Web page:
It would logically follow that the gluteus medius is important for generating both forward progression and support, especially during single-limb stance suggesting that walking dynamics are influenced by non-sagittal muscles, such as the gluteus medius, even though walking is primarily a sagittal-plane task. After midstance, but before contralateral preswing, support is generated primarily by gluteus maximus, vasti, and posterior gluteus medius/minimus; these muscles are responsible for the first peak seen in the vertical ground-reaction force. The majority of support in midstance was provided by gluteus medius/minimus (NOT the maximus), with gravity assisting significantly as well. The gluteus medius has also been highlighted as an abductor of the pelvis, working in concert with the contralateral quadratus lumborum (2), involved with keeping the pelvis level and abducting the pelvis on the stance leg side, such as when ascending stairs.
Seemingly, the gluteals appear important for extension of the thigh during gait. One of the most common scenarios appears to be a loss of ankle rocker and resultant weakness of the gluteals (personal observations). Lets look at an example.
Have you ever sat at the airport and watched people walk? I travel a great deal and often find myself passing the time by observing others gait. It provides clues to a plethora of biomechanical faults in the lower kinetic chain, like a loss of ankle rocker with people who wear flip flops or any other open backed shoes.
What is ankle rocker, anyway? According to Jaqueline Perry (THE Matriarch of Gait Analysis) during normal gait, the stance phase (weight bearing) foot depends on 3 functional rockers (pivots or fulcrums) for forward progression (3).
- heel rocker: at heel strike, the calacaneus acts as the fulcrum as the foot rolls about the heel into plantar flexion of about 10 degrees . The pretibial muscles must contract eccentrically to slowly lower the foot and help, along with forward momentum, pull the tibia forward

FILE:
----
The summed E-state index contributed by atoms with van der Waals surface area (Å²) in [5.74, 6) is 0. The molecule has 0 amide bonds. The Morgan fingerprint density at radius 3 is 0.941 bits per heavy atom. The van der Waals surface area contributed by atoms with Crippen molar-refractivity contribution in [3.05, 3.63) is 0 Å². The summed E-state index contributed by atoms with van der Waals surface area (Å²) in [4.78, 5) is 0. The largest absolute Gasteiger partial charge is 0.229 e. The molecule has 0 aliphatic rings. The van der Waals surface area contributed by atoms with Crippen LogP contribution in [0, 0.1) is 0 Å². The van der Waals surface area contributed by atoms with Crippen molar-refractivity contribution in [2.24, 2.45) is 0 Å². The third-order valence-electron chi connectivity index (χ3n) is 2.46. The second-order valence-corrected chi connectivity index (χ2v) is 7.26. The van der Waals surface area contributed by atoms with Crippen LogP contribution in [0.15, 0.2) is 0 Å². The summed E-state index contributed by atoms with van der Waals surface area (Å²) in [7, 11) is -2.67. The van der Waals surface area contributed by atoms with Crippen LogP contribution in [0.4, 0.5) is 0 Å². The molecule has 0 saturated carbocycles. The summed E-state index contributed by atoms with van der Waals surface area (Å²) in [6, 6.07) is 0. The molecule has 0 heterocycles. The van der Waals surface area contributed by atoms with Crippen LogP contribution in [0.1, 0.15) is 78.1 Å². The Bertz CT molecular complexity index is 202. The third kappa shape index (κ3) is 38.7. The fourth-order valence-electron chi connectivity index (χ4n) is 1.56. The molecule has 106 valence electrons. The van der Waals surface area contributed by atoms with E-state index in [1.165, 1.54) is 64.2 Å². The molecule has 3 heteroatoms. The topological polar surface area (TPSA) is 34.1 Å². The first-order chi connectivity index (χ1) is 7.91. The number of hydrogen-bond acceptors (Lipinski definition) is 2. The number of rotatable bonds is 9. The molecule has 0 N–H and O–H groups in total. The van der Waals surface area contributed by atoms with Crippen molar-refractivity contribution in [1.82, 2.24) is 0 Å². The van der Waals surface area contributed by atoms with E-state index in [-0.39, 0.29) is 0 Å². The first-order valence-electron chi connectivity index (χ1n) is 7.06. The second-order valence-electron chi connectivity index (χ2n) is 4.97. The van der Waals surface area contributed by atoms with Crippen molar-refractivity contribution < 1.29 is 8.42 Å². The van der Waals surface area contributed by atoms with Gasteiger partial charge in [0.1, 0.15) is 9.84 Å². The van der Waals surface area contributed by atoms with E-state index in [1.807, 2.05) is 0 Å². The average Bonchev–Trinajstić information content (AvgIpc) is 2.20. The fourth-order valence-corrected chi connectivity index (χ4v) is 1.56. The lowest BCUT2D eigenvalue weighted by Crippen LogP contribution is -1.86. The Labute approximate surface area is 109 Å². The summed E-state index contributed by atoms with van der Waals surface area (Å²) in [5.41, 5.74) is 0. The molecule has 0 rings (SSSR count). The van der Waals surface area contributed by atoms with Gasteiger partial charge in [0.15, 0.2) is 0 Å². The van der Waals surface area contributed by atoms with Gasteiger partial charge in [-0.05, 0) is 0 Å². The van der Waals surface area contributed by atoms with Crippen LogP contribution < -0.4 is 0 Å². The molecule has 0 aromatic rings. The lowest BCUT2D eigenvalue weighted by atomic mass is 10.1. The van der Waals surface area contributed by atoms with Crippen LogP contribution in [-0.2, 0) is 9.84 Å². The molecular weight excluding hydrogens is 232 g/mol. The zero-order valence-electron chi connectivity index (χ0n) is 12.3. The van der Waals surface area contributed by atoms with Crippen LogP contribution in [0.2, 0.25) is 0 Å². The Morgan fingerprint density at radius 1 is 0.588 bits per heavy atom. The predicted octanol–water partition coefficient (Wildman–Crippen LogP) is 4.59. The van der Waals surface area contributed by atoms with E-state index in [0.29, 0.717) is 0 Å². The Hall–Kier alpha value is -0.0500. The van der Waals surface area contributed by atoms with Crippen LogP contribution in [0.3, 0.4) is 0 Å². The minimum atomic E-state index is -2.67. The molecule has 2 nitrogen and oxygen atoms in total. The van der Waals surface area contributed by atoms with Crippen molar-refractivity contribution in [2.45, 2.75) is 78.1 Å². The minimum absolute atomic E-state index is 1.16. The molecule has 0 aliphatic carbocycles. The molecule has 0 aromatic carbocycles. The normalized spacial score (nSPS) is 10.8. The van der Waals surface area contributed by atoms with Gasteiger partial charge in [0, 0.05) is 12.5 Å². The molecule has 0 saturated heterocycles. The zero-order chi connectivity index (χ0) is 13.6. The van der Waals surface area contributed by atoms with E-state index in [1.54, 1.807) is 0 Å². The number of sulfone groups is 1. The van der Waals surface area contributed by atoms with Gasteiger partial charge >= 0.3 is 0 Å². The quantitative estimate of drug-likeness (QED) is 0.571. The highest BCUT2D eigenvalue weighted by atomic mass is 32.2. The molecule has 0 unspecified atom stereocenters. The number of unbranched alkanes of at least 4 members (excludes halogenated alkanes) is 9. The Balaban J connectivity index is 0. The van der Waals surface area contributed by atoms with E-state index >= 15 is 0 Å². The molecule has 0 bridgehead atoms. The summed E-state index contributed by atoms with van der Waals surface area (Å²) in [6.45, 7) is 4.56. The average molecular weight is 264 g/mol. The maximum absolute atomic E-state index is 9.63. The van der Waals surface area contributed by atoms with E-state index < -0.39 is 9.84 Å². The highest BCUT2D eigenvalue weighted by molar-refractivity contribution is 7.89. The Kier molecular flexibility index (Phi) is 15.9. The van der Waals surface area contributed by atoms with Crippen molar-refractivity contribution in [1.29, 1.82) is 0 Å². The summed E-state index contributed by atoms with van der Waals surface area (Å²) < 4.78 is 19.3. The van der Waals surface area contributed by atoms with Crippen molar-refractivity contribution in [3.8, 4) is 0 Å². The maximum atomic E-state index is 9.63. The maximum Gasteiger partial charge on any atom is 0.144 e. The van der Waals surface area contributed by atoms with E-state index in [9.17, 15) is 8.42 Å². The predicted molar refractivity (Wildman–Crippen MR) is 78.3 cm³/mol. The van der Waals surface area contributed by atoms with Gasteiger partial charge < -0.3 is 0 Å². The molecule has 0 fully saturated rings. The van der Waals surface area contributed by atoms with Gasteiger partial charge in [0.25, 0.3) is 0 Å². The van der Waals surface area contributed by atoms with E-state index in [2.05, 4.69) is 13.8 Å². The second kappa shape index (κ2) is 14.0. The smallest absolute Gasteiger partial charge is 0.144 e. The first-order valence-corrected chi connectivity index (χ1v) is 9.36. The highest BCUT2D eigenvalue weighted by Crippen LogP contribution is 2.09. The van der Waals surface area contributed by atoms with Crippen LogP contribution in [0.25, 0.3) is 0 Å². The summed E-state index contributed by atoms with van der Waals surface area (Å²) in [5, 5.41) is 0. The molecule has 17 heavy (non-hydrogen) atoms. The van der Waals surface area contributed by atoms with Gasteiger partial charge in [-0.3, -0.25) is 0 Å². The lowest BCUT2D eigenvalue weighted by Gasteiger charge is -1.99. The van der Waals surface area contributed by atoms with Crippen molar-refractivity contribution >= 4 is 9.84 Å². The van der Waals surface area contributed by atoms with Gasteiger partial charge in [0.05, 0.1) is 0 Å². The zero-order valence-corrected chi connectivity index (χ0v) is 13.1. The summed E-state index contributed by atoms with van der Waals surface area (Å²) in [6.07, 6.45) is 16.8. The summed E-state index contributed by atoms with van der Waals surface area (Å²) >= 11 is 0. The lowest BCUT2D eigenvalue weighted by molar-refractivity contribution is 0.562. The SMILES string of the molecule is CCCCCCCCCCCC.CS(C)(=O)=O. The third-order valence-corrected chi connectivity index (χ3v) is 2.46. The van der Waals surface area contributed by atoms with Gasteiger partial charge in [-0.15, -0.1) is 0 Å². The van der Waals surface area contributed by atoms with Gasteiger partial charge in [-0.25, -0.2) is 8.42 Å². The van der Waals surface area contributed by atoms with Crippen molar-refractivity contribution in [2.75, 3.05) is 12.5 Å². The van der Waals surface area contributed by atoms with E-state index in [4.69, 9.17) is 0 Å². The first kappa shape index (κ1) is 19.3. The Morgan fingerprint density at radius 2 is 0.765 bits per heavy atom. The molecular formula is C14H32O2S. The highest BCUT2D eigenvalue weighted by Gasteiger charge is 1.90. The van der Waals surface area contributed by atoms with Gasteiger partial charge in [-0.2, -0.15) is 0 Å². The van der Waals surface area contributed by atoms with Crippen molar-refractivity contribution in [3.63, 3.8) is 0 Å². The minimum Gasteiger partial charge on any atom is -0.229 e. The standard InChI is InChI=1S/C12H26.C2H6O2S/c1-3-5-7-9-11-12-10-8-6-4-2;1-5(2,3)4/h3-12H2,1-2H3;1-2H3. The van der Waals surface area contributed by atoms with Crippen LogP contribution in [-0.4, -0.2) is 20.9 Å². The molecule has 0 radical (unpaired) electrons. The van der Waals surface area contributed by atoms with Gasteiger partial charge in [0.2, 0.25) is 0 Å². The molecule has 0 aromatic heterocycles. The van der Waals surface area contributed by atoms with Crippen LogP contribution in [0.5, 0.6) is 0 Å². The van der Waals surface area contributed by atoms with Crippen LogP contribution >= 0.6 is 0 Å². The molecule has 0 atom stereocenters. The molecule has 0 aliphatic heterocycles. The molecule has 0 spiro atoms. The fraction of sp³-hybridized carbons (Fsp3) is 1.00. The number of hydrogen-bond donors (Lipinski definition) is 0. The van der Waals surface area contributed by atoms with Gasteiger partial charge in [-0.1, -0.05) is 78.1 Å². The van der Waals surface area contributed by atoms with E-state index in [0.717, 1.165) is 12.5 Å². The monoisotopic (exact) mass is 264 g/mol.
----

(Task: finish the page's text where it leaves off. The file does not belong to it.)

- ankle rocker: next, the ankle acts as at fulcrum and the tibia rolls forward due to forwardmomentum, with a maximum excursion of approximately 15 degrees. The gastroc and soleus should eccentrically contract to decelerate the forward progression of the lower leg.
- forefoot rocker: the metatarso-phalangeal joints act at the finalfulcrum in the stance phase of gait. Note that the 1st metatrso-phalangeal joint must dorsiflex65 degrees for normal forward progression, otherwise the individual will usually roll off he inside of the great toe. Tibial progression continues forward and the gastroc/soleus groups concentrically contract to decelerate the rate of forward limb movement. This, along with passive tension in the posterior compartment muscles, forward momentum , and the windlass effect of the plantar fascia result in heel lift.
Now watch someone walking in flip flops or open back shoes. There is no pivot past 90 degrees at the ankle (i.e. the tibia never goes beyond 90 degrees vertical). At this point the heel comes up (premature heel rise) and the motion must occur at the metatarso-phalalgeal joint. The only problem is that this joint usually has a maximum of 65 degrees extension, with 50 degrees needed for "normal" ambulation. Since more is now needed, the body borrows from an adjacent joints, namely the knee (which increases flexion) and the interphalangeal joints (which should be remaining flat and now must claw to “create” more available extension at the middle joint, as the proximal is nearly fully extended, through overactivity of the flexor digitorum longus. The tibialis posterior, flexor hallicus longus, and gastroc soleus groups also contract in an attempt to help stabilize the foot . Overactivity of these groups causes reciprocal inhibition of the long toe extensors and ankle dorsiflexors (tibialis anterior for example), causing the toes to buckle further and a loss of ankle dorsiflexion; in short, diminished ankle rocker function.
So there you have it. Glutes. They are a beautiful thing! Now get out there and improve their function!
1. Presswood L, Cronin J, Keogh J, Whatman C (2008). Gluteus Medius: Applied Anatomy, Dysfunction, Assessment, and Progressive Strengthening. Strength and Conditioning Journal, 30 (5), 41-53
2. J. Porterfield, C. DeRosa (Eds.) Mechanical low back pain. 2nd ed. WB Saunders, Philadelphia; 1991
3. Perry J, Burnfield JM, eds. Gait Analysis: Normal and Pathological Function. Journal of Sports Science & Medicine. 2010;9(2):353.